One food I'm not sure of is dried mealworms. I bought some the past two years for Carolina Wrens, that seem to love them. Later I was told that they have almost no nutritional value. If anyone has any experience or insight on this, please let me know. I assume bluebirds would eat them, too. Aside from putting out a variety of feeders, seeds and suet, other important factors in keeping a variety of birds around are having natural food sources like berries available and having cover, especially near the feeders. Although our yard is modest, we are fortunate to have a variety of different trees and bushes that produce berries or flowers that birds feed on at different times of the year. We have woods and a brush pile in back and dense hedges on both sides of our yard that birds take cover in. The Carolina Wrens seem to love dense bushes like arborvitae not only for shelter, but there are likely moths, cocoons and spider webs in them to feed on. We also have a small brook behind our house that remains unfrozen through the winter and provides a constant water supply. I hope to write more about landscaping a yard for birds in an upcoming post, when things are quiet. As the snow wound down Saturday, the dreaded shoveling began. It took four of us more than three hours to shovel our driveway out to the road. With an aching back and half the end of the driveway still blocked by an icy, waist-high plow bank, I asked a neighbor who graciously offered to plow us out hours earlier to finish the job. The rest of the day was spent shoveling walkways and charging cellphones and ipods in the car. With temperatures falling into single digits Saturday night and power still out, our house got down into the 40's. As my daughter got the milk out she quipped that the refrigerator was warmer than the kitchen. The next morning my son and I went out to breakfast with my uncle. Most roads, especially the state roads, remained snow covered and difficult to drive on. Several inches of packed ice and snow, filled with potholes, made for a jarring ride. With 85 percent of our town still without power, we went on a wild goose hunt to find coffee for my wife and daughter, without success. The 10 mile drive home took nearly an hour as bumper to bumper traffic crawled along at a snail's pace. With rain forecast for Monday, the rest of the day was spent clearing the ice from the gutters and shoveling the huge drifts of snow from the back deck and away from the downspouts to prevent basement flooding. Fortunately, the power was restored Sunday afternoon. Unfortunately, that meant we had to watch the Grammy Awards Sunday night.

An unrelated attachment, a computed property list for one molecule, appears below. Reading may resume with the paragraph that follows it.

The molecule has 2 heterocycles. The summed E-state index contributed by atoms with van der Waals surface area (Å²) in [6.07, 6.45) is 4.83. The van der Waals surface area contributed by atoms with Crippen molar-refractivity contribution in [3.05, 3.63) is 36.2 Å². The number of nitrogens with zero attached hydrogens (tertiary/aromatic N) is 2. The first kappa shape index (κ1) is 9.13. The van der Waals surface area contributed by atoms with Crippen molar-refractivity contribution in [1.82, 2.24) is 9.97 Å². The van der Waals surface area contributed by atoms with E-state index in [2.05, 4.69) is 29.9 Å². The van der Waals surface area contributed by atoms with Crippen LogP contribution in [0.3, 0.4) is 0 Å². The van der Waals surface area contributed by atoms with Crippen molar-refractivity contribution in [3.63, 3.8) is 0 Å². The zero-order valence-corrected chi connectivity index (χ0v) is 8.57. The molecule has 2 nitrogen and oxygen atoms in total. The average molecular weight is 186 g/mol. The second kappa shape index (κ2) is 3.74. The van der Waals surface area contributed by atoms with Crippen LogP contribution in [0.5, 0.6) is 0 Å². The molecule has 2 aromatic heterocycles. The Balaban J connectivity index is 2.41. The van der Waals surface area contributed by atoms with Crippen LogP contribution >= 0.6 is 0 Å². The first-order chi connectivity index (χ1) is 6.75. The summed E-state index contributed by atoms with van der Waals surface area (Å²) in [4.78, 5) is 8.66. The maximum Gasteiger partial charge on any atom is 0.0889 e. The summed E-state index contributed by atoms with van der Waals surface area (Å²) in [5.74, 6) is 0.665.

With school and work cancelled again on Monday, I had some more time to try and get some pictures of the only new sighting this week, a Savannah Sparrow, but it remained elusive. There were a few soggy subjects to be photographed, below.
They included a flock of Mallards who were attracted to the yard by all the activity, but didn't have the nerve to enter the fenced in feeder area. They paraded around the back yard for a while before heading back down to the brook.
1 new sighting. Total 115 including 4 from Rhode Island.